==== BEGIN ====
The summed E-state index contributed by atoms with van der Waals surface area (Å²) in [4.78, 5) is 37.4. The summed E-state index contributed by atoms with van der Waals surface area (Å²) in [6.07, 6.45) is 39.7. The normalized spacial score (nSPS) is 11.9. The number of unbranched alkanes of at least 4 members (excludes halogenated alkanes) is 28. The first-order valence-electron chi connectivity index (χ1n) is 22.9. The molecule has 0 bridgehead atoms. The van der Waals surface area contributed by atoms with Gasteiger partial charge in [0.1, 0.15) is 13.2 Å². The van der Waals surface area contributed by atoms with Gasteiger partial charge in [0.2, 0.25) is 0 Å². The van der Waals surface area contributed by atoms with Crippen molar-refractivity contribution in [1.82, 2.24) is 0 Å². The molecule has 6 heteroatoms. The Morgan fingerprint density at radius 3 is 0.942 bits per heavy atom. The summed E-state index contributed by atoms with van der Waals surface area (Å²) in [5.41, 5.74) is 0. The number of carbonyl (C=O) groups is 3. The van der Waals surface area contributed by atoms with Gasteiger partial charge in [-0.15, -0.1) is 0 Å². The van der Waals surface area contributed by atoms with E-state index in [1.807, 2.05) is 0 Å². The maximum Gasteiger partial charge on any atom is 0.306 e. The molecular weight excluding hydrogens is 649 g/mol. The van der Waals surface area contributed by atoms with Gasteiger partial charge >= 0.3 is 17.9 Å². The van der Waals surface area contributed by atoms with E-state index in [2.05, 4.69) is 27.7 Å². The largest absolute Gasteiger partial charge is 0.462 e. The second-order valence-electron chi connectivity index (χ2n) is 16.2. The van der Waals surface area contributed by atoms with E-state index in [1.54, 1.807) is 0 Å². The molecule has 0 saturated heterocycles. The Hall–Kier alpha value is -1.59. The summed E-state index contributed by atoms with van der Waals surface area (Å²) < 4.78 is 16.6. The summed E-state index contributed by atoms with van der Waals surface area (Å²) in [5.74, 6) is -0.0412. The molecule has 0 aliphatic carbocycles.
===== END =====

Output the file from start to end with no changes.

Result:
The summed E-state index contributed by atoms with van der Waals surface area (Å²) in [4.78, 5) is 37.4. The summed E-state index contributed by atoms with van der Waals surface area (Å²) in [6.07, 6.45) is 39.7. The normalized spacial score (nSPS) is 11.9. The number of unbranched alkanes of at least 4 members (excludes halogenated alkanes) is 28. The first-order valence-electron chi connectivity index (χ1n) is 22.9. The molecule has 0 bridgehead atoms. The van der Waals surface area contributed by atoms with Gasteiger partial charge in [0.1, 0.15) is 13.2 Å². The van der Waals surface area contributed by atoms with Gasteiger partial charge in [0.2, 0.25) is 0 Å². The van der Waals surface area contributed by atoms with Crippen molar-refractivity contribution in [1.82, 2.24) is 0 Å². The molecule has 6 heteroatoms. The Morgan fingerprint density at radius 3 is 0.942 bits per heavy atom. The summed E-state index contributed by atoms with van der Waals surface area (Å²) in [5.41, 5.74) is 0. The number of carbonyl (C=O) groups is 3. The van der Waals surface area contributed by atoms with Gasteiger partial charge in [-0.15, -0.1) is 0 Å². The van der Waals surface area contributed by atoms with E-state index in [1.807, 2.05) is 0 Å². The maximum Gasteiger partial charge on any atom is 0.306 e. The molecular weight excluding hydrogens is 649 g/mol. The van der Waals surface area contributed by atoms with Gasteiger partial charge >= 0.3 is 17.9 Å². The van der Waals surface area contributed by atoms with E-state index in [2.05, 4.69) is 27.7 Å². The largest absolute Gasteiger partial charge is 0.462 e. The second-order valence-electron chi connectivity index (χ2n) is 16.2. The van der Waals surface area contributed by atoms with E-state index in [1.54, 1.807) is 0 Å². The molecule has 0 saturated heterocycles. The Hall–Kier alpha value is -1.59. The summed E-state index contributed by atoms with van der Waals surface area (Å²) < 4.78 is 16.6. The summed E-state index contributed by atoms with van der Waals surface area (Å²) in [5.74, 6) is -0.0412. The molecule has 0 aliphatic carbocycles.